“These people were not there before me. I challenge them and if they are Ugandans let them prove it… this really is a question of fraudulent people and they have taken money from unsuspecting people,” the minister said. “If I had wanted to grab land, I would not have bothered to acquire a lease, if they are customary land owners let them produce evidence…”
Being home to a refugee camp, 90 percent of Kyangwali’s population is non-Banyoro.
On March 9, 2012, Muruli-Mukasa wrote to Minister of Water and Environment, Maria Mutagamba, saying that he had information from the Kyangwali Collaborative Forest Management (CFM) committee that foreigners of Rwandese and Congolese origin had invaded and occupied part of the nearby Bugoma Forest in Mandwiga areas with the help of the LCIII Chairperson, Mazirane Rwemera.
“Mr. Mazirane has formed a committee which is forcefully allocating forest land belonging to government to individuals neighbouring the forest reserve,” the Minister wrote. “It is reported that the invaders have destroyed the forest and caused insecurity in the area.”
In response to Muruli-Mukasa’s letter, the Minister of State for Environment, Flavia Nabugere, on March 15 wrote to the executive director of National Forestry Authority:
“I suggest that you dispatch a team to confront the leaders concerned, particularly the Chairman LCIII Mr. Mazirane and those mentioned in the Kyangwali saga, and take remedial action,” she instructed.
Muruli-Mukasa had also written to Local Government Minister Adolf Mwesigye, alleging that Mazirane had created illegal villages of Nyamigisa, Rutuza, Kasozi, Mandwiga and Karongo – all located on the land in dispute.
In response, Mwesigye wrote to the Hoima District Chairperson: “I wish to state that I have not approved the new villages…The existence of those villages is therefore illegal. I advise you to communicate this position to the people concerned.”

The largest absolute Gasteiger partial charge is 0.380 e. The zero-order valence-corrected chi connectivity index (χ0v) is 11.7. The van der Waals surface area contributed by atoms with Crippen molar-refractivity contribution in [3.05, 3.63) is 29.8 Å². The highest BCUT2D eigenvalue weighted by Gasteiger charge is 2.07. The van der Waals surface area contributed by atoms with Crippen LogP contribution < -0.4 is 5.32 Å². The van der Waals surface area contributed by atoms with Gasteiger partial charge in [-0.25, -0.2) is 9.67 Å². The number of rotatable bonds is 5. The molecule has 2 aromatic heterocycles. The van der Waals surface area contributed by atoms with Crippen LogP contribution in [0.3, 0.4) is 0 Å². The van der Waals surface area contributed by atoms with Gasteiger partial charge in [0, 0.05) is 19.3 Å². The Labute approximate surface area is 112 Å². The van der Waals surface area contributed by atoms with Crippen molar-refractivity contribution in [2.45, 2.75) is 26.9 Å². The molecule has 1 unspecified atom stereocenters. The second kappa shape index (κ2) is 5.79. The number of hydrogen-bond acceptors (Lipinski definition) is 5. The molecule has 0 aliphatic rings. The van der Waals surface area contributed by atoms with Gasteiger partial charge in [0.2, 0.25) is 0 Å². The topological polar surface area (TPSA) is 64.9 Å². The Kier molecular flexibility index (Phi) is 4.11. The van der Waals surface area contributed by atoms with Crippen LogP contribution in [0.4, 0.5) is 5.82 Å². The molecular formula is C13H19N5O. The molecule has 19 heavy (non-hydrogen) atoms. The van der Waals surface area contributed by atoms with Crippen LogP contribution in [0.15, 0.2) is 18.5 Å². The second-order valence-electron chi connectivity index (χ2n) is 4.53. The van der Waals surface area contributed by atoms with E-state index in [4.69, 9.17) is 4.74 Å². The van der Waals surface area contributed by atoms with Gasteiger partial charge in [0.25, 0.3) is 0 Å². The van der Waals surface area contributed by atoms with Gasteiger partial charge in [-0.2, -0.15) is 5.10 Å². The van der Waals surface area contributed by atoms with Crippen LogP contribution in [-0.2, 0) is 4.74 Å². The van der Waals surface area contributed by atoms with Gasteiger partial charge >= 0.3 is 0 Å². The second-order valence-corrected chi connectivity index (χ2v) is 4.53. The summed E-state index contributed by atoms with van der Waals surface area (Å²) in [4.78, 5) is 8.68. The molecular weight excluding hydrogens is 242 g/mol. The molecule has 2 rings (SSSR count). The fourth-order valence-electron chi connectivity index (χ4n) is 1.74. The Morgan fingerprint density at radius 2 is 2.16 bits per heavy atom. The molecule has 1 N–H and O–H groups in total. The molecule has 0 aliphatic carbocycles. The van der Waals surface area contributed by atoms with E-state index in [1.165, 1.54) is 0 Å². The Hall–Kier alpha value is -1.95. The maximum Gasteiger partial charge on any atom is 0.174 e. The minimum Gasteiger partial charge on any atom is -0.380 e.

Muruli-Mukasa had also sent Mazirane a warning message by mobile phone, which the local government official later printed out on permission of Buganda Road Court:
“Hullo chairman! Why are you taking our land? What did we do to you? We have been good people. Why are you hurting us? Kindly leave our land alone. Muluri Mukasa, Hon,” reads one message which Mazirane showed to The Independent. The number from which the message was sent is also the one on the minister’s business card.
Mazirane says the minister had in the past asked him to help evict the people on the land, which he refused to do since he had witnessed many of the land purchases between the locals and Muruli-Mukasa’s company. Mazirane said he found the Minister’s messages threatening and feared for his life. . He added that he found it strange that the minister accused him of tampering with his land, yet he [Mazirane] owns about 9,000 acres not very far from the land in dispute.
However, according to the Minister, it is Mazirane and the residents he represents, that were hostile. He said they had threatened police and his herdsmen.
“These people [local leaders] keep getting money from these victims of theirs, promising them land, land is not coming,” Muruli-Mukasa told journalists at a press conference in March. “One time they are in court, they are in the press everywhere, they made appeals to the very highest office in the land [President’s Office], why can’t they wait for one process to be completed?”
But the Minister’s problems are not just with the locals. Muruli-Mukasa’s Nguuse Ranchers Ltd is fighting over the same land with Nsonzi Ranchers, owned by the commandant of Uganda Air Force, Liutenant General Jim Owoyesigyire.
Under his company Owoyesigyire acquired 2,000 acres of land in the area a few years after the Minister under a lease from the Hoima District Land Board. The Minister accuses Owoyesigyire of encroaching on part of his land, and documents from the land board confirm that Owoyesigyire’s title laps over a large chunk of the land originally leased to the Minister, hence the dispute.